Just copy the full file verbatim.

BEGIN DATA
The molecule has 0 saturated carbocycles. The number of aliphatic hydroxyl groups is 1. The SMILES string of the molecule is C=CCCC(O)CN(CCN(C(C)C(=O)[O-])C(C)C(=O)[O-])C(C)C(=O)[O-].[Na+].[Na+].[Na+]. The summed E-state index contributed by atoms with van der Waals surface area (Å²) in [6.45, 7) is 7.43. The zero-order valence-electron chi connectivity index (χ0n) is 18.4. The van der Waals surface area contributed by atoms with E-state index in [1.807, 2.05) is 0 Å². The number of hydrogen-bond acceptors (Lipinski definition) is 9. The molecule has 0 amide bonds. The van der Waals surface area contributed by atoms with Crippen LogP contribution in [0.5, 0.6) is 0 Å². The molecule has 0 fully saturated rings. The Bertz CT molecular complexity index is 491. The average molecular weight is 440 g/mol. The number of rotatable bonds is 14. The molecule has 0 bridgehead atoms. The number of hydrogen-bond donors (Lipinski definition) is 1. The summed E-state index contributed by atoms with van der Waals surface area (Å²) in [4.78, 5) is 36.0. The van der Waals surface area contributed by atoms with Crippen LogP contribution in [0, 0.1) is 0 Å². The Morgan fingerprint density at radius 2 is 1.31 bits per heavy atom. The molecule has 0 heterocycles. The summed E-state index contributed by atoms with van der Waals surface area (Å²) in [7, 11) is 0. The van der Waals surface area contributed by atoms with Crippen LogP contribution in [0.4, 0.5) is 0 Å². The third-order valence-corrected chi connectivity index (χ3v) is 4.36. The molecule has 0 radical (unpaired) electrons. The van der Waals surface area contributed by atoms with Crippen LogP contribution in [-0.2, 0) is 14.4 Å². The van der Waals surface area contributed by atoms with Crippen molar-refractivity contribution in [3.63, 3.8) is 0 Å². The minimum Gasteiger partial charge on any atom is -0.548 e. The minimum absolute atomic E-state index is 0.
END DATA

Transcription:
The molecule has 0 saturated carbocycles. The number of aliphatic hydroxyl groups is 1. The SMILES string of the molecule is C=CCCC(O)CN(CCN(C(C)C(=O)[O-])C(C)C(=O)[O-])C(C)C(=O)[O-].[Na+].[Na+].[Na+]. The summed E-state index contributed by atoms with van der Waals surface area (Å²) in [6.45, 7) is 7.43. The zero-order valence-electron chi connectivity index (χ0n) is 18.4. The van der Waals surface area contributed by atoms with E-state index in [1.807, 2.05) is 0 Å². The number of hydrogen-bond acceptors (Lipinski definition) is 9. The molecule has 0 amide bonds. The van der Waals surface area contributed by atoms with Crippen LogP contribution in [0.5, 0.6) is 0 Å². The molecule has 0 fully saturated rings. The Bertz CT molecular complexity index is 491. The average molecular weight is 440 g/mol. The number of rotatable bonds is 14. The molecule has 0 bridgehead atoms. The number of hydrogen-bond donors (Lipinski definition) is 1. The summed E-state index contributed by atoms with van der Waals surface area (Å²) in [4.78, 5) is 36.0. The van der Waals surface area contributed by atoms with Crippen LogP contribution in [0, 0.1) is 0 Å². The Morgan fingerprint density at radius 2 is 1.31 bits per heavy atom. The molecule has 0 heterocycles. The summed E-state index contributed by atoms with van der Waals surface area (Å²) in [7, 11) is 0. The van der Waals surface area contributed by atoms with Crippen LogP contribution in [0.4, 0.5) is 0 Å². The third-order valence-corrected chi connectivity index (χ3v) is 4.36. The molecule has 0 radical (unpaired) electrons. The van der Waals surface area contributed by atoms with Crippen LogP contribution in [-0.2, 0) is 14.4 Å². The van der Waals surface area contributed by atoms with Crippen molar-refractivity contribution in [3.63, 3.8) is 0 Å². The minimum Gasteiger partial charge on any atom is -0.548 e. The minimum absolute atomic E-state index is 0.